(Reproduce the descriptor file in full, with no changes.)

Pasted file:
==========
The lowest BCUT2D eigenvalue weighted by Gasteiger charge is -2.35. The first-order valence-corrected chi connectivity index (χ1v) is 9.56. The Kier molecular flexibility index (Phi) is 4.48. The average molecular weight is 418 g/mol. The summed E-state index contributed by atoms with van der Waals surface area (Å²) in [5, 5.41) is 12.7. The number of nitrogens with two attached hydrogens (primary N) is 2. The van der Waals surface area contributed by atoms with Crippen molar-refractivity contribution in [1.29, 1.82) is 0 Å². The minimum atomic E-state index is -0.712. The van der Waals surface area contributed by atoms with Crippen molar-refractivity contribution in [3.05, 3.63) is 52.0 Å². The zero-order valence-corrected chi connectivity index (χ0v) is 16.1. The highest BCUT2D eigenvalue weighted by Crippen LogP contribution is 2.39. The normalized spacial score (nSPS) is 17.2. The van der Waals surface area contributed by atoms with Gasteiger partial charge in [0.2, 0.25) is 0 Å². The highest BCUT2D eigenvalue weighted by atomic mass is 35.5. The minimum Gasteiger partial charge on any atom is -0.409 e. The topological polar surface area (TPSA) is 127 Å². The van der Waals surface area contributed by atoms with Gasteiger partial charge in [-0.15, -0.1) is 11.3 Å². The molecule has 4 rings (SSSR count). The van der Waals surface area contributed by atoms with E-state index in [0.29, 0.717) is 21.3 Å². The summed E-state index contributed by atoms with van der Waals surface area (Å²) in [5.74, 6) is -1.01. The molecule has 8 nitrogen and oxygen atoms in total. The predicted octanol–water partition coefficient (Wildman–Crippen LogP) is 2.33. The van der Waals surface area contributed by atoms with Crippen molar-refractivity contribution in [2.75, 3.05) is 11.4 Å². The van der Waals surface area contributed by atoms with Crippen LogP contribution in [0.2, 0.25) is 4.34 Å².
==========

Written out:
The lowest BCUT2D eigenvalue weighted by Gasteiger charge is -2.35. The first-order valence-corrected chi connectivity index (χ1v) is 9.56. The Kier molecular flexibility index (Phi) is 4.48. The average molecular weight is 418 g/mol. The summed E-state index contributed by atoms with van der Waals surface area (Å²) in [5, 5.41) is 12.7. The number of nitrogens with two attached hydrogens (primary N) is 2. The van der Waals surface area contributed by atoms with Crippen molar-refractivity contribution in [1.29, 1.82) is 0 Å². The minimum atomic E-state index is -0.712. The van der Waals surface area contributed by atoms with Crippen molar-refractivity contribution in [3.05, 3.63) is 52.0 Å². The zero-order valence-corrected chi connectivity index (χ0v) is 16.1. The highest BCUT2D eigenvalue weighted by Crippen LogP contribution is 2.39. The normalized spacial score (nSPS) is 17.2. The van der Waals surface area contributed by atoms with Gasteiger partial charge in [0.2, 0.25) is 0 Å². The highest BCUT2D eigenvalue weighted by atomic mass is 35.5. The minimum Gasteiger partial charge on any atom is -0.409 e. The topological polar surface area (TPSA) is 127 Å². The van der Waals surface area contributed by atoms with Gasteiger partial charge in [-0.15, -0.1) is 11.3 Å². The molecule has 4 rings (SSSR count). The van der Waals surface area contributed by atoms with E-state index in [0.29, 0.717) is 21.3 Å². The summed E-state index contributed by atoms with van der Waals surface area (Å²) in [5.74, 6) is -1.01. The molecule has 8 nitrogen and oxygen atoms in total. The predicted octanol–water partition coefficient (Wildman–Crippen LogP) is 2.33. The van der Waals surface area contributed by atoms with Crippen molar-refractivity contribution in [2.75, 3.05) is 11.4 Å². The van der Waals surface area contributed by atoms with Crippen LogP contribution in [0.2, 0.25) is 4.34 Å².